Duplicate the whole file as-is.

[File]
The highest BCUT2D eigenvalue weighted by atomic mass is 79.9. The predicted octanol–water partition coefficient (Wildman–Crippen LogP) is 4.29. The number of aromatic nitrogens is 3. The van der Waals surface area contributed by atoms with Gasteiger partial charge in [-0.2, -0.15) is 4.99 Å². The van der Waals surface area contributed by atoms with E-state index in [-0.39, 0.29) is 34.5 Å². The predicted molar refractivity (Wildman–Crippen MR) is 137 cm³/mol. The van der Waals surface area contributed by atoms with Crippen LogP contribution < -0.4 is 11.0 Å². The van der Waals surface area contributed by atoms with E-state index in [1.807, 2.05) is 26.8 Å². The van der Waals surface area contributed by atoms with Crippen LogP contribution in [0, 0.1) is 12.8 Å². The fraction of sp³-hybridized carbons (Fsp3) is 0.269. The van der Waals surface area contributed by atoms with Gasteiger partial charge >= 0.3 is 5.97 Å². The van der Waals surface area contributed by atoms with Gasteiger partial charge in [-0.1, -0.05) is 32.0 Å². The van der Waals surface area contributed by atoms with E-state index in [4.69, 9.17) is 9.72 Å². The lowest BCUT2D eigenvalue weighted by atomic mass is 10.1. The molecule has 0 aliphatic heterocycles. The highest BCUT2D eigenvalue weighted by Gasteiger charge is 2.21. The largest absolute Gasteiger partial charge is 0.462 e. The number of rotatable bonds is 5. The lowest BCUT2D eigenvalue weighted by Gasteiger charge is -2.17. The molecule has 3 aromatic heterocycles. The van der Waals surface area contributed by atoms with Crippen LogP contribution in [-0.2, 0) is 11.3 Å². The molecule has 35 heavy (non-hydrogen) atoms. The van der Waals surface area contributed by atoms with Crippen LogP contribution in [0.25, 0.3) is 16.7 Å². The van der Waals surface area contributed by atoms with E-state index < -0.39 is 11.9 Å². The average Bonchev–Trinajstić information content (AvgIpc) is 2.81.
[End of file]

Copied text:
The highest BCUT2D eigenvalue weighted by atomic mass is 79.9. The predicted octanol–water partition coefficient (Wildman–Crippen LogP) is 4.29. The number of aromatic nitrogens is 3. The van der Waals surface area contributed by atoms with Gasteiger partial charge in [-0.2, -0.15) is 4.99 Å². The van der Waals surface area contributed by atoms with E-state index in [-0.39, 0.29) is 34.5 Å². The predicted molar refractivity (Wildman–Crippen MR) is 137 cm³/mol. The van der Waals surface area contributed by atoms with Crippen LogP contribution < -0.4 is 11.0 Å². The van der Waals surface area contributed by atoms with E-state index in [1.807, 2.05) is 26.8 Å². The van der Waals surface area contributed by atoms with Crippen LogP contribution in [0, 0.1) is 12.8 Å². The fraction of sp³-hybridized carbons (Fsp3) is 0.269. The van der Waals surface area contributed by atoms with Gasteiger partial charge >= 0.3 is 5.97 Å². The van der Waals surface area contributed by atoms with Gasteiger partial charge in [-0.1, -0.05) is 32.0 Å². The van der Waals surface area contributed by atoms with E-state index in [4.69, 9.17) is 9.72 Å². The lowest BCUT2D eigenvalue weighted by atomic mass is 10.1. The molecule has 0 aliphatic heterocycles. The highest BCUT2D eigenvalue weighted by Gasteiger charge is 2.21. The largest absolute Gasteiger partial charge is 0.462 e. The number of rotatable bonds is 5. The lowest BCUT2D eigenvalue weighted by Gasteiger charge is -2.17. The molecule has 3 aromatic heterocycles. The van der Waals surface area contributed by atoms with Crippen LogP contribution in [-0.2, 0) is 11.3 Å². The molecule has 35 heavy (non-hydrogen) atoms. The van der Waals surface area contributed by atoms with Crippen LogP contribution in [0.25, 0.3) is 16.7 Å². The van der Waals surface area contributed by atoms with E-state index < -0.39 is 11.9 Å². The average Bonchev–Trinajstić information content (AvgIpc) is 2.81.